A Bird’s Tale

Hurricanes and Birds

Posted:  Wednesday, September 13, 2017 - 9:30am

As we send good thoughts to the human victims of hurricanes Harvey and Irma, we consider also the other lives that are affected by these massive storms. Keeping to the topic of birds, we’ll start by noting that birds are impacted in many ways from hurricanes both directly and indirectly. Even some that are far from the hurricane are eventually impacted by its effects.

It’s no surprise that when a hurricane passes over an area, birds are caught up in its winds. Hurricanes with very strong winds, like those that Irma was packing when it went over much of the Caribbean, can be lethal. Unlike us humans, birds have no hurricane-proof buildings within which to retreat. Land birds in particular have no place to which they can evacuate. Birds can be blown into obstacles or have trees or limbs or other objects blown into them. There are some heartbreaking videos on the Internet of dead and dying flamingos that were hit by Hurricane Irma in Cuba. No one yet knows the fate of the yellow and blue-gray Barbuda warbler whose entire world population, estimated at no more than 2,500 individuals, is confined to the tiny island of Barbuda, which endured devastating winds that destroyed almost all homes there. In 1989, when Hurricane Hugo raked over Puerto Rico, it killed half of the population of the already critically endangered Puerto Rican parrot, dropping the population to only 23 birds. That same hurricane went on to hit South Carolina, where it smashed through longleaf pine forests and killed an estimated 65 percent of the threatened red-cockaded woodpeckers in the Francis Marion National Forest.

Birds that survive the hurricane may find their habitat decimated. The red-cockaded woodpeckers that survived Hurricane Hugo’s winds found that most of their nesting and roosting cavity trees had been snapped in two or knocked over. Luckily for the woodpeckers, a massive rescue effort was mobilized to build and set up hundreds of artificial cavities for the survivors. Numbers stabilized and then increased.

Some birds are already flying or are forced to take flight by being blown into the air by the hurricane. Sadly, many likely are blown into the water and drown, but others are able to stay aloft, perhaps almost aerially dodging the bands of particularly strong wings. Those that make it into the center of the hurricane and find the calm air of the eye are said to be “entrained” by the hurricane. For their best chance of survival, they must continually move with the eye until the hurricane winds near the eye drop enough to make it possible to fly away or stop for a rest. In a slow moving hurricane like Irma, one can only imagination the exhausted birds trying to fly continually for days.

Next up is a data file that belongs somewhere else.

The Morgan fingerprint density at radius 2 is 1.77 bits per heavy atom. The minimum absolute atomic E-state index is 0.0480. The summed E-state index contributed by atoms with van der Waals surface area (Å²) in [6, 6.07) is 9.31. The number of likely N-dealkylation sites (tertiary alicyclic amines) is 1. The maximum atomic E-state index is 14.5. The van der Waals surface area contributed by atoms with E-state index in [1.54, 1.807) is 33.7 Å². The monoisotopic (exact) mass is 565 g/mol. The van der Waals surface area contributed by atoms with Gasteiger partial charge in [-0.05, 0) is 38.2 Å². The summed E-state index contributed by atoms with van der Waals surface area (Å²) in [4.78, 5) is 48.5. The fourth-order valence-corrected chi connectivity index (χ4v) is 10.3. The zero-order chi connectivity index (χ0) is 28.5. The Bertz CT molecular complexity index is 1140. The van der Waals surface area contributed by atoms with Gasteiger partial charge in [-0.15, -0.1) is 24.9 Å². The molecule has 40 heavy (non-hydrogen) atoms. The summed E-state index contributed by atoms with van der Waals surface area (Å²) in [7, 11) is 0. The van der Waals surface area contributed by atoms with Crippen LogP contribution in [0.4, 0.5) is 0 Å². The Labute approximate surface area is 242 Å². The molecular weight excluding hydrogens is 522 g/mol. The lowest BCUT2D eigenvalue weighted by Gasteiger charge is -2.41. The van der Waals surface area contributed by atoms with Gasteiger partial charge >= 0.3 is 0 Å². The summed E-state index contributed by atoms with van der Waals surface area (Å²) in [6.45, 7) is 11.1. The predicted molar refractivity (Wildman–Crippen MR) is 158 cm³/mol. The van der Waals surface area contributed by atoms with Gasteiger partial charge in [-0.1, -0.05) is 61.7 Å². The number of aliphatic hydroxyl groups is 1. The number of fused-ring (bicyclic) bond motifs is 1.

Birders often go out immediately after a hurricane passes to look for species that were carried along by the hurricane either in the eye or blown along on the edge. We remember seeing a normally strictly oceanic wilson’s storm-petrel on Cayuga Lake in Upstate New York, hundreds of miles from the sea, after the passage of the remnants of Hurricane Isabel there in 2003.

Other birds may just skirt the edges of a hurricane and either be stalled in their southbound migration or speeded up by the stronger winds. A friend from Aruba emailed us that he had seen four blackpoll warblers on Aruba around the time that Hurricane Irma was near the northern Lesser Antilles. We wondered whether the birds may have almost been flung forward by being caught in migration along the western edge of the hurricane where the winds are pushing south.

Some birds, perhaps waterbirds and shorebirds, may find more wetlands, at least temporarily, in the aftermath of heavy rains from Hurricanes Harvey and Irma. But billions of birds migrating south in the fall on their way to the southeastern U.S., the Caribbean, and Central and South America may find very different conditions in some of the places that they stop over or where they normally spend the winter. For some, the habitat may be destroyed and they will have to move on and find new places. In this way, they are not unlike too many of the people who call the region home. Our hearts go out to all of them.

Jeffrey V. Wells, Ph.D., is a Fellow of the Cornell Lab of Ornithology. Dr. Wells is one of the nation's leading bird experts and conservation biologists and author of the “Birder’s Conservation Handbook.” His grandfather, the late John Chase, was a columnist for the Boothbay Register for many years. Allison Childs Wells, formerly of the Cornell Lab of Ornithology, is a senior director at the Natural Resources Council of Maine, a nonprofit membership organization working statewide to protect the nature of Maine. Both are widely published natural history writers and are the authors of the book, “Maine’s Favorite Birds” and the just-released “Birds of Aruba, Bonaire, and Curaçao.”